On the next English Pastorale, we’ll hear music inspired by tales for children.
Ralph Vaughan Williams wrote only one work intended for the ballet stage. Old King Cole was written for the English Folk Dance Society’s Cambridge branch, which premiered the work on June 5, 1923, at Trinity College. It was written for orchestra with an optional wordless chorus.
John Lanchbery used Victorian themes as the basis for his score for Royal Ballet’s film Tales of Beatrix Potter. The film was devised as a story presented in entirely visual terms with no words. Five stories from Potter were chosen for the production.
Frederick Delius set his musical sights on the folk-tales from the Norwegians Peter Christen Asbjornsen and Jorgen Engebretsen Moe. The music doesn’t follow the stories as a symphonic poem would, but describes the feel and mood of the whole collection of stories through music.
Here’s an excerpt from Lanchbery’s Tales of Beatrix Potter.
While Lunchtime Classics takes its summer break, we’re looking back at some of the program’s featured artists.
Rachel Grimes is a pianist, composer, and arranger based in Kentucky. She has achieved a certain amount of fame in the ground-breaking chamber ensemble Rachel’s, with whom she toured and released six albums. Rachel’s solo releases include Book of Leaves, Marion County 1938, and Compound Leaves.
Grimes’s music defies a tidy description. Her music crosses many genres, from classical to jazz to ambient to Americana. BBC reviewer Spencer Grady said of her solo debut album that…
“Her most wondrous gift was always her ability to paint the most evocative pictures in purest ivory and her lightness of touch allows majestic statements such as the Corner Room and Long Before Us to ring out, echoing with sensuousness and sentiment before drawing the listener back in.”
Grimes is one of the artists included in the June 2014 issue of the Smithsonian Magazine, highlighting artistic interpretations of “The Star-Spangled Banner.”
We’re giving you a chance to hear and see Taka Kigawa play Boulez, at Classical 90.5, Thursday, June 19 at 11am. Daniel Gilliam will talk with Mr. Kigawa and we’ll take your questions. The event will be recorded for online listening (not a live broadcast).
It’s free and open to the public, but we’d like to know you’re coming. You can RSVP by filling out the form below, or just show up. 619 S. Fourth Street, Louisville, KY 40202. More information at firstname.lastname@example.org
Music for the ballet is our feature on this week’s An English Pastorale with music by Edward Elgar, Arnold Bax and Constant Lambert.
Edward Elgar’s The Sanguine Fan was written in 1917 for a performance in support of war charity. The light plot of the ballet was taken from the scenario depicted on a sylvan fan by artist Charles Sonder. The entire composition wasn’t recorded until 1973. We’ll hear the 1989 recording by Brydon Thomson and the London Philharmonic.
From Dusk Till Dawn by Arnold Bax (PHOTO) was commissioned by the same woman who commissioned Elgar’s work in the same year. She requested a ballet from Bax for a charity matinee at London’s Palace Theatre. The story revolves around china figures who can suddenly move one summer night.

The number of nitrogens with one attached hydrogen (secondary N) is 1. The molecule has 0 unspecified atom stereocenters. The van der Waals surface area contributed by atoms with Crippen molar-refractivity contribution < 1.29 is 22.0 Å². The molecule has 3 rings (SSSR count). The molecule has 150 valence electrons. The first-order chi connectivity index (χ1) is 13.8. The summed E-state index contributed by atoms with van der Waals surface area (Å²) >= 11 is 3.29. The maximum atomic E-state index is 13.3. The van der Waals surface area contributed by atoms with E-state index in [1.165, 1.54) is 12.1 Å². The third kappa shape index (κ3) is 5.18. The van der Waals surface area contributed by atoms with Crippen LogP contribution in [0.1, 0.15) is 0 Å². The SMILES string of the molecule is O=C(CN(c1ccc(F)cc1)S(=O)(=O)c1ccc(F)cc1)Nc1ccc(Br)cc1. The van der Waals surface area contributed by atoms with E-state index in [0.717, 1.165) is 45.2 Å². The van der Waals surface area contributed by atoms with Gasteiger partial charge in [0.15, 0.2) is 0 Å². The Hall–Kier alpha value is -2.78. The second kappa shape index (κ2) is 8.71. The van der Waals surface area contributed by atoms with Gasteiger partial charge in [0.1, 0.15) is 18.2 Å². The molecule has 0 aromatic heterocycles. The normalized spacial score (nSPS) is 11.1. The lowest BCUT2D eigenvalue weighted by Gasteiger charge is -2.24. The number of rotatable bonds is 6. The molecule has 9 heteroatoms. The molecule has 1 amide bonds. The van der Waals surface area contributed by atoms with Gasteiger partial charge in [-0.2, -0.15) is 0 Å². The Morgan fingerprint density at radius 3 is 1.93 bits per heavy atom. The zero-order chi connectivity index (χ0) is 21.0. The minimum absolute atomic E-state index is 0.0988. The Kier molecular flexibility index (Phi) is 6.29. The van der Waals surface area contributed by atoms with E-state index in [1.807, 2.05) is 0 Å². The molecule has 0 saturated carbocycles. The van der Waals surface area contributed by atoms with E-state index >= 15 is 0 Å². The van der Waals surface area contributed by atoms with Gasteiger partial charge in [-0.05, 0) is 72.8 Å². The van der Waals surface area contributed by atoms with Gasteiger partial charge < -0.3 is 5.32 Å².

Constant Lambert’s Romeo and Juliet is one of only two commissions for British composer by the famous Russian choreographer Sergei Diaghilev. It’s not a traditional retelling of the Shakespeare classic, but about a ballet company rehearsing for a performance. The story picks up on the traditional tale except for the fact that at the end the lovers elope by airplane. The original set and costume design was a collaboration by Max Ernst and Joan Miro.
Join us for An English Pastorale Sunday morning at 9 on Classical 90.5. In the meantime, enjoy an excerpt from Romeo and Juliet with photos of the set design:
“Your music has struck a fibre in my being, which is beyond analysis, but which I feel is the truest and noblest chord that has yet been souned in our art.”
-Letter from Granville Bantock to Frederick Delius
Granville Bantock was an influential musical force in Great Britain, both in and behind the music scene. Born into a wealthy family, his father attempted to make Granville into a diplomat, then a chemist. But Bantock found the disciplines distasteful to the point that he began to suffer ill health from depression. His father eventually acquiesced to Granville’s plea to study music.
Bantock attended the Royal Academy of Music and his music career took off. He became a conductor of light opera while writing his own compositions. Through his conducting duties he was introduced to the big names in classical music in Britain at the time.
Bantock was known for his kindness to other musicians. He often offered his home to friends if they were visiting for extended stays. When he heard that his friend Frederick Delius was in financial straits, he bought the Delius home and then allowed the Deliuses to remain in their home rent-free. He was knighted for his services to music and education in 1930.